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On gay players, league will have to change without litigation that forces it


This week’s flurry of reports regarding quiet curiosity and not-so-quiet interrogation of incoming NFL players on the issue of sexuality represents an obvious symptom of a deeper problem.

Football teams, which notoriously fear the unknown in any shape or form, at best want to know whether there’s a chance that their locker room will be the first one to host an openly gay player. At worst, one or more football teams possibly don’t want any gay players in the building, openly or closeted.

Although sexual orientation is not yet a protected class under federal law, multiple states shield employees who are gay or suspected to be gay from co-worker hostility or tangible job action (e.g., getting fired, not getting hired, or being passed over for a promotion).

The applicable laws have slightly less meaning in this context, because NFL policy expressly prohibits discrimination on the basis of sexual orientation.

Regardless of the laws or rules that would be broken, for the issue to be teed up in a court of law or in a grievance proceeding under the labor deal or anywhere else, someone has to complain. The pool of potential plaintiffs consists not of people walking off the street and filling out an application but only of a relatively small group of individuals who already have worked their way through the lower levels of a similar locker-room mentality.

By the time the remaining 330 players or so are being questioned at the Scouting Combine, they’re each the product of the football machine. And even if they’re troubled by questions about sexuality, what are they going to do about it?

They just want to play football, and to finally get paid for it. If they’re not among the 256 or so who will get drafted, they’ll want to be among the 2,800 or so who will have a chance to win roster spots or practice-squad assignments after offseason workouts, training camp, and the preseason.

Besides, even if a player believes he has been blackballed based on his actual or perceived sexuality, how will he prove that the decision to cut him was influenced by anything other than his actual or perceived football skills, or lack thereof? Evidence like inappropriate questions will help, but a player who doesn’t get a job ultimately will have to persuade a jury that he was better at football than someone who did.

The various factors add up to the reality that litigation, which has forced positive change over the past five decades in so many other workplaces, will likely never happen in the NFL. (If you don’t think litigation effects change, you haven’t noticed the link between the NFL’s effort to protect current players from concussions and the 4,000 or so former players who claim the NFL didn’t do enough to protect them.)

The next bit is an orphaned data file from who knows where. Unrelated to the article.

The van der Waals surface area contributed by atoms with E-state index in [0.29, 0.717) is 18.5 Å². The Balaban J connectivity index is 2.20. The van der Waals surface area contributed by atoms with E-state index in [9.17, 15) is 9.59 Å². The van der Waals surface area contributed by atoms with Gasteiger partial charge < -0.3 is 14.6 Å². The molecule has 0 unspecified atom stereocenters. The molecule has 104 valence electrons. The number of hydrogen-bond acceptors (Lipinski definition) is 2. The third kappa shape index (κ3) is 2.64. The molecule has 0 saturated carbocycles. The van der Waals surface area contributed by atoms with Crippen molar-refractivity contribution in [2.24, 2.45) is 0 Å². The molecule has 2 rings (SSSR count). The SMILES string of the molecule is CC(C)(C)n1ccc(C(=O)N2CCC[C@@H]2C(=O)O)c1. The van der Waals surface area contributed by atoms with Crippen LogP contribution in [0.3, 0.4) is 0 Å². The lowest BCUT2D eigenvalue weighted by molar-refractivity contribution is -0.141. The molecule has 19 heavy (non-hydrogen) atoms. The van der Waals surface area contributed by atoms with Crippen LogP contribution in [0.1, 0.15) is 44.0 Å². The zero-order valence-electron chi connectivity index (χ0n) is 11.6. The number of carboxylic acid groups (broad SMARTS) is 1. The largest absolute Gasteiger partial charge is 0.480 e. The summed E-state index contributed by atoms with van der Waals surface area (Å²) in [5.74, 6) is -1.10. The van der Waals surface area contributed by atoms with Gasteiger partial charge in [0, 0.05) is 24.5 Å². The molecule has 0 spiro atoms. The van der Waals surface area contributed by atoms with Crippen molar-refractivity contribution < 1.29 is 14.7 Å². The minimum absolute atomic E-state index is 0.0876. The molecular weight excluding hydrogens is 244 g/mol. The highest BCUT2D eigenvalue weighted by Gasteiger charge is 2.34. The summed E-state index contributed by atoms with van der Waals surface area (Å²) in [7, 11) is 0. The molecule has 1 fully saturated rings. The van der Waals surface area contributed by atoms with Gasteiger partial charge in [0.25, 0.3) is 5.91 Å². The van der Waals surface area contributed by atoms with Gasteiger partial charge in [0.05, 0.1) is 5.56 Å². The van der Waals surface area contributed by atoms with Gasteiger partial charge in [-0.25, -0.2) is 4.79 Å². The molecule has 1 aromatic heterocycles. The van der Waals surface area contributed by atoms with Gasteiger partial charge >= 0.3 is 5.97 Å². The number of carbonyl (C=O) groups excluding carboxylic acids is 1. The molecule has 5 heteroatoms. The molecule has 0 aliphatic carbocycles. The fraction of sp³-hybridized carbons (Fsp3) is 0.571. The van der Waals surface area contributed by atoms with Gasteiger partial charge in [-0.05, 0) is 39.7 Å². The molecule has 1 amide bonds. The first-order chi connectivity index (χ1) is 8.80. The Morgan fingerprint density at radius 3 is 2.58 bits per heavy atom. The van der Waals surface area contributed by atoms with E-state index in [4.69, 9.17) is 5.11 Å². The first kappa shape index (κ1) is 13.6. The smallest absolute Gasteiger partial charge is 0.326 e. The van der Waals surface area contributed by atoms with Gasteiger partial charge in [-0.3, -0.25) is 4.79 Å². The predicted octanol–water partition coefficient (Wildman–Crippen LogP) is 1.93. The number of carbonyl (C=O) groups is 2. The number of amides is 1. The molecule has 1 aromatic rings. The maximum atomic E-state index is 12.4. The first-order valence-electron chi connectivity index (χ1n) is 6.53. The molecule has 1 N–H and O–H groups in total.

Thus, for change to occur, it will need to come without the expense, annoyance, and worry caused by lawsuits. And that will require, as Jason Whitlock of argued earlier this week, real leadership from Commissioner Roger Goodell.

When it comes to the mentality and antics of the locker room, not enough credit is given to the ability of players to change on their own and/or the ability of teams to change them. The players should be held to a higher standard of conduct and discourse in the locker room, and the teams should be expected to enforce it.

The fact that no gay player in any of the NFL’s 32 workplaces has felt sufficiently comfortable to declare his sexuality means that change hasn’t happened, yet.

Change has happened in countless other workplaces. Thanks in large part to litigation. Litigation the NFL most likely will never face on this issue.

The NFL also will likely never face a backlash from its customers for not creating an environment in which closeted gays will feel sufficiently comfortable to come out. If anything (and based on plenty of the comments posted and emails and tweets we’ve received this week), a team that welcomes an openly gay player could alienate a significant percentage of its fan base.

Thus, the challenge for the league will be to change without a financial incentive to do so. To change not because it’s the expedient thing to do, but because it’s the right thing to do.

Goodell often explains that his staunch willingness to stand on principle comes from his father’s willingness to sacrifice his position as a U.S. Senator in opposing the Vietnam War.

It’ll be interesting to see whether Goodell, who has been silent to date on the subject, is willing to take a stand on this topic, too.